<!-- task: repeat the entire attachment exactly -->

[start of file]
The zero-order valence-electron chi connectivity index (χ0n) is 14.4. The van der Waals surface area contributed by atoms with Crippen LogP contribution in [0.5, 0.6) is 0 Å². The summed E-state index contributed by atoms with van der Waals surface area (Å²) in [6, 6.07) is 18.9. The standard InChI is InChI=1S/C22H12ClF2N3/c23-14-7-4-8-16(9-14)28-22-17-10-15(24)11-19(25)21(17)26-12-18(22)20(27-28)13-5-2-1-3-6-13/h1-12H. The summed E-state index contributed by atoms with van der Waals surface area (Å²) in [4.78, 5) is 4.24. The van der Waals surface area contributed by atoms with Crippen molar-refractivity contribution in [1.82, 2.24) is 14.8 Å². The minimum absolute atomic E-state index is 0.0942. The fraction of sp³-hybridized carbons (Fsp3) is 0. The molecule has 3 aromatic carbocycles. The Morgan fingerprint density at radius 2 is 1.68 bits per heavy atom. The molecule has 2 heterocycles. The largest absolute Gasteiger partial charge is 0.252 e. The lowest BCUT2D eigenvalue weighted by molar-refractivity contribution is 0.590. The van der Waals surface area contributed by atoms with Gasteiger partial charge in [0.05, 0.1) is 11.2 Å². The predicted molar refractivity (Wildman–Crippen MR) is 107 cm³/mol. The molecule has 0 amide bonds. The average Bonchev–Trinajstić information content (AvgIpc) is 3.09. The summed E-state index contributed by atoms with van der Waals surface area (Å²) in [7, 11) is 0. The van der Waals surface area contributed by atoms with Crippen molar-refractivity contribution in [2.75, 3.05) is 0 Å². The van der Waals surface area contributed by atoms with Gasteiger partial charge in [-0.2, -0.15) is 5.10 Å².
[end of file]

The zero-order valence-electron chi connectivity index (χ0n) is 14.4. The van der Waals surface area contributed by atoms with Crippen LogP contribution in [0.5, 0.6) is 0 Å². The summed E-state index contributed by atoms with van der Waals surface area (Å²) in [6, 6.07) is 18.9. The standard InChI is InChI=1S/C22H12ClF2N3/c23-14-7-4-8-16(9-14)28-22-17-10-15(24)11-19(25)21(17)26-12-18(22)20(27-28)13-5-2-1-3-6-13/h1-12H. The summed E-state index contributed by atoms with van der Waals surface area (Å²) in [4.78, 5) is 4.24. The van der Waals surface area contributed by atoms with Crippen molar-refractivity contribution in [1.82, 2.24) is 14.8 Å². The minimum absolute atomic E-state index is 0.0942. The fraction of sp³-hybridized carbons (Fsp3) is 0. The molecule has 3 aromatic carbocycles. The Morgan fingerprint density at radius 2 is 1.68 bits per heavy atom. The molecule has 2 heterocycles. The largest absolute Gasteiger partial charge is 0.252 e. The lowest BCUT2D eigenvalue weighted by molar-refractivity contribution is 0.590. The van der Waals surface area contributed by atoms with Gasteiger partial charge in [0.05, 0.1) is 11.2 Å². The predicted molar refractivity (Wildman–Crippen MR) is 107 cm³/mol. The molecule has 0 amide bonds. The average Bonchev–Trinajstić information content (AvgIpc) is 3.09. The summed E-state index contributed by atoms with van der Waals surface area (Å²) in [7, 11) is 0. The van der Waals surface area contributed by atoms with Crippen molar-refractivity contribution in [2.75, 3.05) is 0 Å². The van der Waals surface area contributed by atoms with Gasteiger partial charge in [-0.2, -0.15) is 5.10 Å².